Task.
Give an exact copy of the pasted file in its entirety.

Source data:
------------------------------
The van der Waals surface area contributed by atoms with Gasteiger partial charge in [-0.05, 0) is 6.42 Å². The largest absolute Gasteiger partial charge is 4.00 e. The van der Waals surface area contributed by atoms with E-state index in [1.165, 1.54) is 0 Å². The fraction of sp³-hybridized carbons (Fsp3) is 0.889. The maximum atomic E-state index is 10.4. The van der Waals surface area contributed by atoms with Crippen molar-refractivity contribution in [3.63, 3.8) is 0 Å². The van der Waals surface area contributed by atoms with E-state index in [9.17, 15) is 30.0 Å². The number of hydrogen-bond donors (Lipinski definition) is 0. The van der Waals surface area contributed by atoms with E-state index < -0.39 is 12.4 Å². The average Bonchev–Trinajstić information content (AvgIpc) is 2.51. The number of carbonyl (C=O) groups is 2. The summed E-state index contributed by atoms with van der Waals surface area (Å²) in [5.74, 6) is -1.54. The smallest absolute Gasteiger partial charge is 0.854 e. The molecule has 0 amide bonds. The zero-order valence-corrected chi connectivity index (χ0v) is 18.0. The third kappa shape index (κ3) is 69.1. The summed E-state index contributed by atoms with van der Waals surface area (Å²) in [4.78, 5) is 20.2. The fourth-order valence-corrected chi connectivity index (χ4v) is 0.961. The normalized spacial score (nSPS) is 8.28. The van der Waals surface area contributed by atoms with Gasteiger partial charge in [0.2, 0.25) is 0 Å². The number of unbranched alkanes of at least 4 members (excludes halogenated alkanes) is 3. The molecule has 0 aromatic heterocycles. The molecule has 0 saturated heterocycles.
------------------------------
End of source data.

The van der Waals surface area contributed by atoms with Gasteiger partial charge in [-0.05, 0) is 6.42 Å². The largest absolute Gasteiger partial charge is 4.00 e. The van der Waals surface area contributed by atoms with E-state index in [1.165, 1.54) is 0 Å². The fraction of sp³-hybridized carbons (Fsp3) is 0.889. The maximum atomic E-state index is 10.4. The van der Waals surface area contributed by atoms with Crippen molar-refractivity contribution in [3.63, 3.8) is 0 Å². The van der Waals surface area contributed by atoms with E-state index in [9.17, 15) is 30.0 Å². The number of hydrogen-bond donors (Lipinski definition) is 0. The van der Waals surface area contributed by atoms with E-state index < -0.39 is 12.4 Å². The average Bonchev–Trinajstić information content (AvgIpc) is 2.51. The number of carbonyl (C=O) groups is 2. The summed E-state index contributed by atoms with van der Waals surface area (Å²) in [5.74, 6) is -1.54. The smallest absolute Gasteiger partial charge is 0.854 e. The molecule has 0 amide bonds. The zero-order valence-corrected chi connectivity index (χ0v) is 18.0. The third kappa shape index (κ3) is 69.1. The summed E-state index contributed by atoms with van der Waals surface area (Å²) in [4.78, 5) is 20.2. The fourth-order valence-corrected chi connectivity index (χ4v) is 0.961. The normalized spacial score (nSPS) is 8.28. The van der Waals surface area contributed by atoms with Gasteiger partial charge in [0.2, 0.25) is 0 Å². The number of unbranched alkanes of at least 4 members (excludes halogenated alkanes) is 3. The molecule has 0 aromatic heterocycles. The molecule has 0 saturated heterocycles.